Kanye West and EMI Agree in Principle to Settle Legal Quarrel


Kanye West and music publisher EMI have agreed on something (at least in theory) – to settle their legal battle. According to a court document filed on September 23, the parties reached an “agreement in principle” to settle the case and expect to finalize the settlement agreement within ninety days.

In January, the Chicago-native rapper sued EMI to “obtain his freedom” from a contract that he alleged attempted to lock him into a business arrangement in violation of Section 2855 of California’s labor code, which sets limitations on certain personal services contracts to a maximum of seven years. West, who had been working for EMI for over 15 years, alleged that EMI had “unjustly earned millions of dollars by tethering [his] songwriting efforts for an unlawful term.” Even if the contract was fair, he argued, it would still be invalid because his services to EMI began in 2003, more than seven years ago. According to the rap mogul, his deal with EMI should have become unenforceable in October 2010 –i.e. seven years after EMI obtained West’s personal services as a songwriter in 2003. His lawsuit sought a judicial declaration that EMI could no longer enforce his contract against him. West’s complaint also included causes of action for restitution, unjust enrichment and constructive trust.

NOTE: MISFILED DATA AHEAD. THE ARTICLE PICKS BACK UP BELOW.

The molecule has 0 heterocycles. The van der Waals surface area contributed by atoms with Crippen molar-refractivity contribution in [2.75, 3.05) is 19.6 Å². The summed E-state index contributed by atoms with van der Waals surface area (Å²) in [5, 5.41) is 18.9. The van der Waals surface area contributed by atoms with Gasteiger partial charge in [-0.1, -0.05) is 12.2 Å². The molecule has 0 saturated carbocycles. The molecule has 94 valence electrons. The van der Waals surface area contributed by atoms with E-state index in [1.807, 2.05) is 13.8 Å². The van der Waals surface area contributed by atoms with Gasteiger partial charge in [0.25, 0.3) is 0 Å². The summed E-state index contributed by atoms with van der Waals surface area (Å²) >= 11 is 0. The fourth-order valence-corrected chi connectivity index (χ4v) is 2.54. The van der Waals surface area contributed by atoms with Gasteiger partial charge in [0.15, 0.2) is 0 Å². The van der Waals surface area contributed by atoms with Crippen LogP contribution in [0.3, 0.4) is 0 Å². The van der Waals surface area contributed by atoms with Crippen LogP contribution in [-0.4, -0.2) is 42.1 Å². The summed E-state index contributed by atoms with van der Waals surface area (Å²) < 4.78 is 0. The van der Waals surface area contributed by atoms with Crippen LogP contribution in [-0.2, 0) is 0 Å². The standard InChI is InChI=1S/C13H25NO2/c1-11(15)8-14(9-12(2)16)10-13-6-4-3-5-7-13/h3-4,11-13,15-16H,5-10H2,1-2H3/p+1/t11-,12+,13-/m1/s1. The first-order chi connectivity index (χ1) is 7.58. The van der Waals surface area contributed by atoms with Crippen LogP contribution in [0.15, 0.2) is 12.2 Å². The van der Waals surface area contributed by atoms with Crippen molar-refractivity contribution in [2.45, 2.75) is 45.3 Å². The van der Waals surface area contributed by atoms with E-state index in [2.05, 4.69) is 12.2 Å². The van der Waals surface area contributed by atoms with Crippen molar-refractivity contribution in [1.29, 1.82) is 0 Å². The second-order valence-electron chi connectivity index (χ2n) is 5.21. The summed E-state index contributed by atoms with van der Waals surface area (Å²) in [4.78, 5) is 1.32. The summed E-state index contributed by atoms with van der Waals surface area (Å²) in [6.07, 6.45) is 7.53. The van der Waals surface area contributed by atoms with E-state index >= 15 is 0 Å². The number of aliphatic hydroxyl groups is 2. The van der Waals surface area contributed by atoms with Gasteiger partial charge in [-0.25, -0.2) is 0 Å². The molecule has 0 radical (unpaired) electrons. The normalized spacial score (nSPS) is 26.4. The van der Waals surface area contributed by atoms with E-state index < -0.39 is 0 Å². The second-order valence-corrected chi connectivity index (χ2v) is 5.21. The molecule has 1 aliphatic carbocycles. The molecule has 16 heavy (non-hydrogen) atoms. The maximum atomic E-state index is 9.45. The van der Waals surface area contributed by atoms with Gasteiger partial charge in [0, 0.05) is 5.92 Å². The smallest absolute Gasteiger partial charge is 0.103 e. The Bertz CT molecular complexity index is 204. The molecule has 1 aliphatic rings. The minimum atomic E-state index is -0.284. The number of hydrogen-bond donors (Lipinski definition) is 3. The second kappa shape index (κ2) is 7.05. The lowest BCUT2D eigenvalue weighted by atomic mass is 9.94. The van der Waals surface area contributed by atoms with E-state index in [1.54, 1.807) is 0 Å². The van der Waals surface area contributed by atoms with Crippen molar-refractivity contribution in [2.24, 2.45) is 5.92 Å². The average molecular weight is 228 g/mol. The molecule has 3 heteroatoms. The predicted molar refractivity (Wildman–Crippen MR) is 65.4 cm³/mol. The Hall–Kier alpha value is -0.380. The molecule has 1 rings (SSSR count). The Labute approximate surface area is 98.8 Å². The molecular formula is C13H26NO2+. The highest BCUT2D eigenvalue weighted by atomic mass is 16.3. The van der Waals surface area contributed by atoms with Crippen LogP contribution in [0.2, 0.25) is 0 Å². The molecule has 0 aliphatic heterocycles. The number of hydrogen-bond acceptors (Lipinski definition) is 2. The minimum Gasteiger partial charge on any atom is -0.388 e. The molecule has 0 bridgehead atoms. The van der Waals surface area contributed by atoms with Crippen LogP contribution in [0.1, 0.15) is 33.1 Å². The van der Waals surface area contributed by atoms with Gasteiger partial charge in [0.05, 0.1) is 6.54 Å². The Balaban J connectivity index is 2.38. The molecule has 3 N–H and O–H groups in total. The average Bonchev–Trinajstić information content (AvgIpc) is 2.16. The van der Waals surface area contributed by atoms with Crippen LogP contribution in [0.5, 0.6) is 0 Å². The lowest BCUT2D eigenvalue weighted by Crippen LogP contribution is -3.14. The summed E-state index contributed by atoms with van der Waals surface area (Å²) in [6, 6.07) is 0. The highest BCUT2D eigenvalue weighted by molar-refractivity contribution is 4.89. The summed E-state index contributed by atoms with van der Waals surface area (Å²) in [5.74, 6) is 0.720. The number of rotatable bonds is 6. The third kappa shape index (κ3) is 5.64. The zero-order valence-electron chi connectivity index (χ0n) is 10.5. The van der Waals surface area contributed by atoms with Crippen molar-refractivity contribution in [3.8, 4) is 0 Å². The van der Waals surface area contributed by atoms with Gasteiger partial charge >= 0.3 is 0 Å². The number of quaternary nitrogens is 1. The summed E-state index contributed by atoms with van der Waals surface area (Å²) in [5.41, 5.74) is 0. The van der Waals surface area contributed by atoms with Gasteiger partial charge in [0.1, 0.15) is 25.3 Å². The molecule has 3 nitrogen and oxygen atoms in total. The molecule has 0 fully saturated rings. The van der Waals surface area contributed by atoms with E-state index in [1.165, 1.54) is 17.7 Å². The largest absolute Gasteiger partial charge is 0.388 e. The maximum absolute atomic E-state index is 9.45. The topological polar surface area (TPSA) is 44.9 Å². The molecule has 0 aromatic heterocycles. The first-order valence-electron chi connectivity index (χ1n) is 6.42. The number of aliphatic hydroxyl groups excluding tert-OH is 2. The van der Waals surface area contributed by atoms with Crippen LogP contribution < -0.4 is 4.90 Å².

Two months after the rapper filed his lawsuit, EMI hit back, suing West in the Southern District of New York for breach of contract. EMI alleged that West’s publishing deals mandate that any controversy be adjudicated in New York under New York law. EMI called the hip-hop star’s suit a “flagrant attempt to forum shop his way around the exclusive New York forum selection and New York choice of law clauses to which he voluntarily agreed to be bound.”

Despite the contentious arguments from both sides, it appears the parties are coming to the table ready to seek a fair resolution. But nothing is guaranteed until a final settlement is entered – after all, as Kanye would say, “nothin’ ever promised tomorrow today.”

The cases are Please Gimme My Publishing, Inc. et al. vs. EMI April Music, Inc. et al., 19-cv-01527, in the Central District of California, and EMI April Music Inc., et al. v. Kanye West et al., 19-cv-02127, in the Southern District of New York.

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